Dublin’s saggy pants law attracts media spotlight

Dublin has gained much attention for passing an amendment against sagging pants and skirts, joining two other Middle Georgia cities that already have similar laws on the books.

Dublin City Council approved the amendment to its public indecency ordinance at its Sept. 2 meeting. The amendment states that pants and skirts cannot be worn three inches below the hips showing skin or underwear.

Violators are subject to a $25 fine for the first offense and up to $200 for any subsequent offense, as well as the possibility of up to 40 hours of community service, according to the ordinance.

CNN, The Associated Press and various wire services picked up the story, which ran in print and web publications from Atlanta to Chandigarh, India. The publicity the city has garnered as a result has been a deterrent for sagging-pants wearers since it was passed, said Dublin Police Chief Wayne Cain.

In the first week after the amendment passed, police issued only one warning, and that person “seemed to be dressed very decent” when spotted later, Cain said.

Before the amendment was approved, some people were found to have about five to six inches of underwear showing, Cain said, eliciting complaints from members of the community.

“We appreciate that people are responding in a positive manner to the ordinance,” he said. “It’s not an attempt to dictate what people wear. It’s an attempt to make it a better place for everyone.”

Almost three years ago, Hawkinsville passed its own ordinance on the issue, believed to be the first city in Georgia to do so. The ordinance makes it “unlawful for any person to appear in any public place or in view of the public wearing pants or shorts below the waist, which expose the skin or undergarments.”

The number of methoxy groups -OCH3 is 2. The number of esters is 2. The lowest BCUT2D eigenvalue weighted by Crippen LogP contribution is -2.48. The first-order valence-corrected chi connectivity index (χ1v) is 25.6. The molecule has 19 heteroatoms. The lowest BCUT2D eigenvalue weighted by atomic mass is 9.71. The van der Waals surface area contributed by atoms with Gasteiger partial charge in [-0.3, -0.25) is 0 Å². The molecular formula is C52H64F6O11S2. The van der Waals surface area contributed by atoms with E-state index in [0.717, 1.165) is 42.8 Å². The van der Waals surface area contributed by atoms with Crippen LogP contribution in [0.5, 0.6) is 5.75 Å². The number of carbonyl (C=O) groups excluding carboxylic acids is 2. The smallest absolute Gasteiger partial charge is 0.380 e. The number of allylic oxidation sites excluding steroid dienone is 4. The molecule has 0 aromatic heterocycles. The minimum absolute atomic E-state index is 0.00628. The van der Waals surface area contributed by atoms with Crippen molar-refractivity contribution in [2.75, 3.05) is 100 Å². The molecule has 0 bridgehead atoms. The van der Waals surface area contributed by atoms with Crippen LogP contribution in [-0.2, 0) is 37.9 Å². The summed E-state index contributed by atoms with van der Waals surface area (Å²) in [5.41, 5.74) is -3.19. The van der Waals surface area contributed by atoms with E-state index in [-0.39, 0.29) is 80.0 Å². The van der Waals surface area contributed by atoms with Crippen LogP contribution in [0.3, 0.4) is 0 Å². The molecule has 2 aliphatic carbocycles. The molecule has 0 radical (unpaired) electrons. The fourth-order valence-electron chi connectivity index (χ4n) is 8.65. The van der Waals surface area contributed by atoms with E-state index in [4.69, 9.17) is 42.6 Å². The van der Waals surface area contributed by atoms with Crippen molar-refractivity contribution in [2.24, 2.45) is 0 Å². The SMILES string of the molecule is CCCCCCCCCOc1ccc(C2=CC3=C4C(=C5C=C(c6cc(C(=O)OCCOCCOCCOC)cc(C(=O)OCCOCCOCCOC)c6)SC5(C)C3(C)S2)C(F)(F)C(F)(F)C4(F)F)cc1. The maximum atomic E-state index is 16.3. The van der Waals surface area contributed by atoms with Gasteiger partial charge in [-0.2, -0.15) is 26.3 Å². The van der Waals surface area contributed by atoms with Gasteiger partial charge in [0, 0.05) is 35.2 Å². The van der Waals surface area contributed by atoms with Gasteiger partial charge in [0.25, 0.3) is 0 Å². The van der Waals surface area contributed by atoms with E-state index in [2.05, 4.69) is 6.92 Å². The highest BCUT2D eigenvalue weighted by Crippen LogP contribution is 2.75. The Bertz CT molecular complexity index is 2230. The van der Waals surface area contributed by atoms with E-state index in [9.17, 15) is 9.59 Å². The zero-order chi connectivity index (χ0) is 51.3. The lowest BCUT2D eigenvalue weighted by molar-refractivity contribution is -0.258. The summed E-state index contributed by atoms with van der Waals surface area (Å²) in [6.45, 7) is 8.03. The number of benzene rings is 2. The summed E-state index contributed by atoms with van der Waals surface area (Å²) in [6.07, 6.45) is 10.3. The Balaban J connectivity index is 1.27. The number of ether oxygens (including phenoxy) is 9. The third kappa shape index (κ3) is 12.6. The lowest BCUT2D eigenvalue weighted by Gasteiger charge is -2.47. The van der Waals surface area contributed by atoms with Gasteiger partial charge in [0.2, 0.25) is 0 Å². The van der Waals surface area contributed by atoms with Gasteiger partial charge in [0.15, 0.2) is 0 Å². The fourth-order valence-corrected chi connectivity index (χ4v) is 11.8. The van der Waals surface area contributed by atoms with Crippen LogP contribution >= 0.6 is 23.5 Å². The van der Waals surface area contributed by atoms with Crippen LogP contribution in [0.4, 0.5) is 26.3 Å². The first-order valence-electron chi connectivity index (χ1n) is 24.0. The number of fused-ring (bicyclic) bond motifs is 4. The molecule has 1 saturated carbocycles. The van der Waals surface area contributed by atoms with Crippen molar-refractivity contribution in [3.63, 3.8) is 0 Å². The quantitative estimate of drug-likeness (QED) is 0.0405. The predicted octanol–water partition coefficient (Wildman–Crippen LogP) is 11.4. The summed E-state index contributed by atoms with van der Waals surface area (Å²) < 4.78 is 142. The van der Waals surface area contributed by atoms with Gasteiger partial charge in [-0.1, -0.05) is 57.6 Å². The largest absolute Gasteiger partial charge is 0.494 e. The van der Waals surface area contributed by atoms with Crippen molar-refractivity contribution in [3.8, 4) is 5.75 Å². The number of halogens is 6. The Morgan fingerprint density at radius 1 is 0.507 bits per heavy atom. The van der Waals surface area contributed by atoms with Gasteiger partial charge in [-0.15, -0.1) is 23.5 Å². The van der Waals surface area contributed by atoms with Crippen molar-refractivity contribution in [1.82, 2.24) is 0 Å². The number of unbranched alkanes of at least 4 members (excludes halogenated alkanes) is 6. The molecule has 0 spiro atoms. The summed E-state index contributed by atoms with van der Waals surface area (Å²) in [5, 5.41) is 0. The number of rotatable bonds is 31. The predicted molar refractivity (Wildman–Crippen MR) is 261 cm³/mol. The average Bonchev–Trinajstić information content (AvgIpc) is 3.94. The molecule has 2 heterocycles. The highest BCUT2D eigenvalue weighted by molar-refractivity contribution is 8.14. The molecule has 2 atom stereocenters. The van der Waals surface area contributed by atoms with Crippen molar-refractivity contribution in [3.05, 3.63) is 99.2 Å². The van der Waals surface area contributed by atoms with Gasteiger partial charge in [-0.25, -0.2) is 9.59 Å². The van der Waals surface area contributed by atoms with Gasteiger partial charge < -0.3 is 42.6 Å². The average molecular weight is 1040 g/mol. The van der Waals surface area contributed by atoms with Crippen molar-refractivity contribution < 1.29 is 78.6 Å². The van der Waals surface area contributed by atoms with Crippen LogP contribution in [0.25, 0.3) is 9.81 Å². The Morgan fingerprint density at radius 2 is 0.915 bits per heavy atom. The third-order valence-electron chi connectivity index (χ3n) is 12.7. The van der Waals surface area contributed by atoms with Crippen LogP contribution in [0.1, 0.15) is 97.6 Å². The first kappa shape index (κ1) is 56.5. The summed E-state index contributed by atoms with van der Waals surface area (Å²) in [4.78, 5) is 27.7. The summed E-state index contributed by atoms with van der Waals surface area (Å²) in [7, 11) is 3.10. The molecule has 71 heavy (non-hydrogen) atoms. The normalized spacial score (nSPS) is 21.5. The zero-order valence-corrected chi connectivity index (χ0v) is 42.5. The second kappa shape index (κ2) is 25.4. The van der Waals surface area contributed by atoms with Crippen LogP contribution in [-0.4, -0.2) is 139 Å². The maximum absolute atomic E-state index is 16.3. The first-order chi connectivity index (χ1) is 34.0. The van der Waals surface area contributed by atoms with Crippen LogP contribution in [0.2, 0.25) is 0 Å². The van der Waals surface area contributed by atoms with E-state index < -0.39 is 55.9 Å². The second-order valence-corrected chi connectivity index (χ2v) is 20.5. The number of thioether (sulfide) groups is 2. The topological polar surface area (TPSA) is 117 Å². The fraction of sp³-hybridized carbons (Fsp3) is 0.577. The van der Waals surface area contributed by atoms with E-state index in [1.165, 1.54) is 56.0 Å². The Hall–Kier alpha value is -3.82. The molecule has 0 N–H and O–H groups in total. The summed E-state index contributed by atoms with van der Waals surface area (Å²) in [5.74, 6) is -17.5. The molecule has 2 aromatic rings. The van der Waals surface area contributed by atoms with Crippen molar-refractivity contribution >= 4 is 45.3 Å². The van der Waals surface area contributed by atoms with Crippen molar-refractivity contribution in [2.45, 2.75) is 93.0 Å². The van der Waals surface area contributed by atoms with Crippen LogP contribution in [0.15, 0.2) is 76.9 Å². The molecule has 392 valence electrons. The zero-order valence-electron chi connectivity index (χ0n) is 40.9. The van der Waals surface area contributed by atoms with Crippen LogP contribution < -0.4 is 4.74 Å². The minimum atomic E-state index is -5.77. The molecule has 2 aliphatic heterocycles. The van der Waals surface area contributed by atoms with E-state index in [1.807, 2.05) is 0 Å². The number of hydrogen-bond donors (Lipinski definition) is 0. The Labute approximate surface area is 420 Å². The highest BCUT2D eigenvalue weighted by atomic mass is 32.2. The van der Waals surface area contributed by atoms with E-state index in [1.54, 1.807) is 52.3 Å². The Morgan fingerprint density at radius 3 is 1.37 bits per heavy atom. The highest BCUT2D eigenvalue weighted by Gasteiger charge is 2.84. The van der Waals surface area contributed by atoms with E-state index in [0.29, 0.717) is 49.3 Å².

Offenders could face a $250 fine and 40 hours of community service for wearing their pants below the waist, all the way up to $500 or 80 hours of community service, said Jerry Murkerson, Hawkinsville’s city manager.

Since the ordinance was passed in October 2007 amid complaints from the public, several people have received citations and appeared in Municipal Court for wearing saggy pants, Murkerson said. He could not specify how many.

“We’re still enforcing it as we go forward,” Murkerson said. “We do not have near the complaints we had before we enacted the ordinance.”

With Dublin joining Hawkinsville among cities fighting against low-hanging pants, “I think it’ll take on in other cities,” Murkerson said.

Warner Robins also passed an indecent exposure ordinance in 2008, banning sagging pants that expose more than three inches of one’s underwear or skin, following a proposal to do so from Councilman John Williams.

Offenders could face fines of up to $500 or imprisonment of up to six months, according to the ordinance.

That proposal came after numerous complaints of indecent exposure in stores, restaurants, businesses and other public places. The sagging pants also make it easier for wearers to conceal stolen items, Williams said.

“Really, the country’s sick of it,” he said, noting saggy pants are widespread. “It’s so ridiculous.”

The Galleria in Centerville also has a rule that says pants must be worn at the waistline. The rule was added in the last six months, and it is something mall officials deal with often, according to a security guard there.

Last week, 22-year-old Demario High of Atlanta was shopping at The Galleria with a friend. High’s pants hung below his waist, but he also wore a long shirt.

High acknowledged that people may not want to see the underwear of those who wear low-waisted pants in public. When he wears them, he compensates with a long shirt, he said. However, he also felt law enforcement officials should not spend too much time on the issue.

“(There’s) more important stuff to be concerned about,” High said, such as making sure people are able to find jobs.

That way, he said, “we’ll have a reason to dress up.”

To contact writer Andrea Castillo, call 256-9751. Information from The Associated Press and Telegraph archives was used in this report.